NT quoting Septuagint? How does that work?


#1

I am confused by some apologia that is provided by Catholic apologists who maintain that the New Testament quotes the Septuagint.

Isn’t the Septuagint the same thing as the Hebrew OT, except that it was written in Greek and includes the deuterocanon?

So what does it mean by saying that the NT quotes or cites the Septuagint? Wouldn’t that simply mean that it quotes the deuterocanon?


#2

No, they’re not exactly “the same thing.” The Septuagint and the Masoretic Hebrew text have textual differences from each other (partly because some of the books were most likely translated from a Hebrew version different from the one which later evolved into the Masoretic text, and partly because of the fact that it’s a translation - differences with the original text are inevitable). When people say that the NT authors used “the Septuagint,” what that simply means is that the NT books quote/allude from and follow the reading of the Greek version of the OT as opposed to the Hebrew, which is true most of the time (but of course, not always).

Read Emmanuel Tov’s article on the Septuagint (The Septuagint Translation of the Hebrew Bible: Its Nature and Importance for Scholarship) to get a feel for the difference between it and the Hebrew text.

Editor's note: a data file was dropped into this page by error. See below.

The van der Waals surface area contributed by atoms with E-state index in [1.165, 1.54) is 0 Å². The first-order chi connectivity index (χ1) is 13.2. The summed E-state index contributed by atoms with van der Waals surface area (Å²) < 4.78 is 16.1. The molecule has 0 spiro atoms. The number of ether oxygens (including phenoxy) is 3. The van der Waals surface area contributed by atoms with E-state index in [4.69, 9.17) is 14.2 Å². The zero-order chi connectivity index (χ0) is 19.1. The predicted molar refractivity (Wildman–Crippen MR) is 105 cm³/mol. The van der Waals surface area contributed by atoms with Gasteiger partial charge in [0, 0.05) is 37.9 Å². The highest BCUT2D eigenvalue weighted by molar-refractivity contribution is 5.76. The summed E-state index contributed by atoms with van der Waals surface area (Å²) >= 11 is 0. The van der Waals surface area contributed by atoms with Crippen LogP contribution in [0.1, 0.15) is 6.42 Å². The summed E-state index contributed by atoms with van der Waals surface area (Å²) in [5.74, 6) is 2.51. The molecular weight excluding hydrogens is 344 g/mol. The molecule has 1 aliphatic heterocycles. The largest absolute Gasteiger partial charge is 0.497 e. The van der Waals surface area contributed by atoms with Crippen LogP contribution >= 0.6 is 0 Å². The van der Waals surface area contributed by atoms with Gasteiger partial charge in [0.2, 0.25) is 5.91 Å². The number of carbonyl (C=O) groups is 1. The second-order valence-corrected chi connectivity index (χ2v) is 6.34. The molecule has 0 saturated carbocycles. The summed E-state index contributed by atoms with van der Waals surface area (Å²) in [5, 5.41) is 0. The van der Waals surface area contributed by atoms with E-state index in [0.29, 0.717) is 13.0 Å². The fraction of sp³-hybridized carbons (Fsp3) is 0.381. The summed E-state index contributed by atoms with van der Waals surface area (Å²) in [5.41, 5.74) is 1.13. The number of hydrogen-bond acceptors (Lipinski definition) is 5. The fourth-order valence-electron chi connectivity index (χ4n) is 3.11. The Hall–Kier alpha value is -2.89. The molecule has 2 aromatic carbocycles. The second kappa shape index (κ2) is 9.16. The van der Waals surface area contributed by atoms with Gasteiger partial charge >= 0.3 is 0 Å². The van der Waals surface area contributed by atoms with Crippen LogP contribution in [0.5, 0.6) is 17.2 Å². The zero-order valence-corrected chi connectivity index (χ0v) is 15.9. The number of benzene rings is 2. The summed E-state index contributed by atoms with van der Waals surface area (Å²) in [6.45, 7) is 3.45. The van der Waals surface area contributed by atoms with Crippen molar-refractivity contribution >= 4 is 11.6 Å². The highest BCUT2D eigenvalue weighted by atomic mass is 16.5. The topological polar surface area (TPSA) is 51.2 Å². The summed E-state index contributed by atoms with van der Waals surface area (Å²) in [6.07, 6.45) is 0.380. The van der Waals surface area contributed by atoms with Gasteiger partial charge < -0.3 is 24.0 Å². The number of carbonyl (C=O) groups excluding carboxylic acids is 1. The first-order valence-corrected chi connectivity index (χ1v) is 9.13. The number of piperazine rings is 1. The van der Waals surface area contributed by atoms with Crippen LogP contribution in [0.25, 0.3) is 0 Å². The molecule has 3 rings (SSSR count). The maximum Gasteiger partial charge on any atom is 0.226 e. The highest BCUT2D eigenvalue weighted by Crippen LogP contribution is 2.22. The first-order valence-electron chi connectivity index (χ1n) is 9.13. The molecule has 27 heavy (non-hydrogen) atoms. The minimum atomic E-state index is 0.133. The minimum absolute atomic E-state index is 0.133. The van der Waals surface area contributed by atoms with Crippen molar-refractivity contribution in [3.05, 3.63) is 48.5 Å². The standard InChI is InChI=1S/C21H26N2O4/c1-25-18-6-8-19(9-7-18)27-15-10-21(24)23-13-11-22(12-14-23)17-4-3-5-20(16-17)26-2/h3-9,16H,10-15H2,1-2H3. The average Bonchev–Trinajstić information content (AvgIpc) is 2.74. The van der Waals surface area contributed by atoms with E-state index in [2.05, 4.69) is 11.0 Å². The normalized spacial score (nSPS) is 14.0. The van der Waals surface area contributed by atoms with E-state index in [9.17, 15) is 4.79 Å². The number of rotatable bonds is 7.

#3

Can you cite some examples of these NT quotes and how they refer to the Greek version and not the Masoretic text?

And since Jesus and the Apostles spoke, most likely, Aramaic, how is it that the author knew that they were citing the Greek version of the OT?


#4

Here’s one example: Matthew 12:18-21, quoting Isaiah 42:1-4. Where the Masoretic text has “He will not fail or be discouraged / till he has established justice in the earth; / and the coastlands wait for his law” (RSV), Matthew (following the Greek reading) has: “and in his name the nations will hope.” Another example is Matthew 21:16: “Out of the mouth of babes and sucklings thou hast brought perfect praise” as opposed to “Thou whose glory above the heavens is chanted / By the mouth of babes and infants, / Thou hast founded a bulwark because of thy foes …” of the Hebrew. (The general rule is that when Matthew quotes from Isaiah - which he often does - he uses the Septuagint version.)